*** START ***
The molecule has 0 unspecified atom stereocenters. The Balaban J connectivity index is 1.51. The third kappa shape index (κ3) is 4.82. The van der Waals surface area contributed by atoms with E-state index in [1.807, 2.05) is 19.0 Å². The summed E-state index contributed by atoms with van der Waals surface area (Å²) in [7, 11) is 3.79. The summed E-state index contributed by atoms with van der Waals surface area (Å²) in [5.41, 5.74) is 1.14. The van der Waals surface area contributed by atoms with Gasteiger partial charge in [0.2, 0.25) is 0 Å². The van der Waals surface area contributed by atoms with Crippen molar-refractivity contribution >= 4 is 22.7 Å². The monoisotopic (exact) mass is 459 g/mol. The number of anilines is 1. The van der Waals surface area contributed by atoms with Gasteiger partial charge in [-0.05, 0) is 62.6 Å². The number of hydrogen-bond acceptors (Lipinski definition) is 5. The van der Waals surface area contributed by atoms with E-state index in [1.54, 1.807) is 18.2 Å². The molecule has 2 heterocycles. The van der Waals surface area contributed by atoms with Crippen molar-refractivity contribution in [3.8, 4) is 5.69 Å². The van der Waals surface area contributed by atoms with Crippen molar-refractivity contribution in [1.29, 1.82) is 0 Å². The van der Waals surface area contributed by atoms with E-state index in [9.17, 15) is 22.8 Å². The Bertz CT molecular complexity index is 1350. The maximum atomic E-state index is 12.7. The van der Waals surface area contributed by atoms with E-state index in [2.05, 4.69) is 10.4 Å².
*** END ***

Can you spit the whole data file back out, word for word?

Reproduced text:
The molecule has 0 unspecified atom stereocenters. The Balaban J connectivity index is 1.51. The third kappa shape index (κ3) is 4.82. The van der Waals surface area contributed by atoms with E-state index in [1.807, 2.05) is 19.0 Å². The summed E-state index contributed by atoms with van der Waals surface area (Å²) in [7, 11) is 3.79. The summed E-state index contributed by atoms with van der Waals surface area (Å²) in [5.41, 5.74) is 1.14. The van der Waals surface area contributed by atoms with Gasteiger partial charge in [0.2, 0.25) is 0 Å². The van der Waals surface area contributed by atoms with Crippen molar-refractivity contribution >= 4 is 22.7 Å². The monoisotopic (exact) mass is 459 g/mol. The number of anilines is 1. The van der Waals surface area contributed by atoms with Gasteiger partial charge in [-0.05, 0) is 62.6 Å². The number of hydrogen-bond acceptors (Lipinski definition) is 5. The van der Waals surface area contributed by atoms with E-state index in [1.54, 1.807) is 18.2 Å². The molecule has 2 heterocycles. The van der Waals surface area contributed by atoms with Crippen molar-refractivity contribution in [3.8, 4) is 5.69 Å². The van der Waals surface area contributed by atoms with Crippen molar-refractivity contribution in [1.29, 1.82) is 0 Å². The van der Waals surface area contributed by atoms with E-state index in [9.17, 15) is 22.8 Å². The Bertz CT molecular complexity index is 1350. The maximum atomic E-state index is 12.7. The van der Waals surface area contributed by atoms with E-state index in [2.05, 4.69) is 10.4 Å².